The dangers of working light duty (Part 1)
March 3rd, 2011
Many railroads offer injured employees light duty assignments so they can work prior to being released by the doctor to return to their regular duties. In some cases, the light duty assignment involves nothing other than reporting to work and sitting in an office; in other instances, the employees will actually have some limited work duties to perform. The railroads claim that this is intended to help rehabilitate the employee and enable him or her to continue to earn wages. In theory, the light duty assignment can help an employee weather the immediate economic impact of suffering an injury at work. There are a lot of dangers involved in taking such an assignment, however, that the injured employee should consider.
By returning to work before a doctor determines that you are completely healed, an injured employee runs the risk of making an injury worse. An aggravation of an injury at this point could be found to be caused not by the negligence of the railroad, but by the employee’s own negligence in failing to follow the doctor’s orders. (Remember, you are entitled to compensation under the FELA only if the railroad was at fault in causing your injury).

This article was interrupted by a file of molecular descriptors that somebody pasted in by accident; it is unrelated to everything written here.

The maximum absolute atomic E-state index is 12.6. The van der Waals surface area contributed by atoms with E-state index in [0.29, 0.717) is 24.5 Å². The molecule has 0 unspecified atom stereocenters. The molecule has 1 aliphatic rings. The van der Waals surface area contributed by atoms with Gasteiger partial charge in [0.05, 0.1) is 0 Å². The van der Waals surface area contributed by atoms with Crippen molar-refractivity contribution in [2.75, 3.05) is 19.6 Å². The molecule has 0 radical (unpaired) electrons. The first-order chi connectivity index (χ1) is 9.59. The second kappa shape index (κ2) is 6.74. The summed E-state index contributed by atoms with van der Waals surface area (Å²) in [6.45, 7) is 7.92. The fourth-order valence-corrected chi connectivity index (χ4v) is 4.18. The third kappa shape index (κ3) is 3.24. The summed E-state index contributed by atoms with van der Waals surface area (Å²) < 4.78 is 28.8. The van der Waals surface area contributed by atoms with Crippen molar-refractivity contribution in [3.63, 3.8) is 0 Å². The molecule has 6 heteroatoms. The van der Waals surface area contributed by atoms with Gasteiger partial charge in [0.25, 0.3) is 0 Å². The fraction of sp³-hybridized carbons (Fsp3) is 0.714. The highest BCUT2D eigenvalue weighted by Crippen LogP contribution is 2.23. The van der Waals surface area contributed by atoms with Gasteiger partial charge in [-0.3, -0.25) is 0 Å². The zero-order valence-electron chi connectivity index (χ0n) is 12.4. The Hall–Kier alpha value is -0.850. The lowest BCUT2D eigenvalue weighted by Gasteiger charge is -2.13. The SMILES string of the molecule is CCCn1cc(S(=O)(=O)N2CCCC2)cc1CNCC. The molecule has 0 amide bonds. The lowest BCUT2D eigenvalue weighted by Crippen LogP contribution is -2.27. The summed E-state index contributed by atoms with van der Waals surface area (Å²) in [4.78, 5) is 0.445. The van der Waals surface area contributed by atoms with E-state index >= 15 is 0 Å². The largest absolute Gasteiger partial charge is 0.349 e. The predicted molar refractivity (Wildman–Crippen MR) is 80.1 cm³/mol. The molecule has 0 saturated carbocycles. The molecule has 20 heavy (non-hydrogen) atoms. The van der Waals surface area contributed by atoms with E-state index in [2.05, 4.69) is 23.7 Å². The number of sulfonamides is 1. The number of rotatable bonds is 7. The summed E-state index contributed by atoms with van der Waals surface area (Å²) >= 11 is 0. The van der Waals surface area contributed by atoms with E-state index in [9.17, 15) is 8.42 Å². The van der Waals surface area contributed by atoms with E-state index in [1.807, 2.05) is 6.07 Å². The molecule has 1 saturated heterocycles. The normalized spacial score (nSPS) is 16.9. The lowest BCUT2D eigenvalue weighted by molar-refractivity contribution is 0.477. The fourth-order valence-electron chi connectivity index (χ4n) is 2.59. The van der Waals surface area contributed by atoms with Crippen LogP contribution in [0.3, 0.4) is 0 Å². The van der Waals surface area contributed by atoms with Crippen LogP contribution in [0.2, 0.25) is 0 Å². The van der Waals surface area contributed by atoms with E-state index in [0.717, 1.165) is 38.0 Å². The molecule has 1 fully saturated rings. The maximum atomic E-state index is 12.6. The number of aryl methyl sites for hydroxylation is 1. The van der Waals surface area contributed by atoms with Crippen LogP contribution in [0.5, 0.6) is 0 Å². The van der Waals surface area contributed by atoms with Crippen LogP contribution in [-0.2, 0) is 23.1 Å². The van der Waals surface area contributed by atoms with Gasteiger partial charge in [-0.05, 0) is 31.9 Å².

For example, consider the story of a railroad conductor who suffered a broken foot when he stepped on debris in the railroad yard where he worked. After some initial time off work, he accepted a light duty assignment with the railroad and came into the yard office while he was still on crutches and his foot was in a cast. The railroad told him to “take it easy, you can just come in and relax and we’ll pay you for a 40 hour week.” Once he reported, the employee’s manager gave him some paperwork to file. Instead of resting the injured foot and keeping it elevated, as his doctor ordered, he spent a few hours a day hopping across the yard office. At his next doctor’s appointment, the employee learned that the bone in his foot was not healing, and had actually become worse. He now needed surgery to repair the bone, and would miss an additional six weeks of work.
Under this scenario, the damages that were available to the employee under the FELA for the original incident may be cut off at the time he decided to work the “light duty” assignment. The additional six weeks of lost wages, the medical bills for the surgery, and the ongoing pain the employee suffered were not caused by the original accident, but by his own negligence in failing to comply with his doctor’s orders.
Categories: Rail Law Blog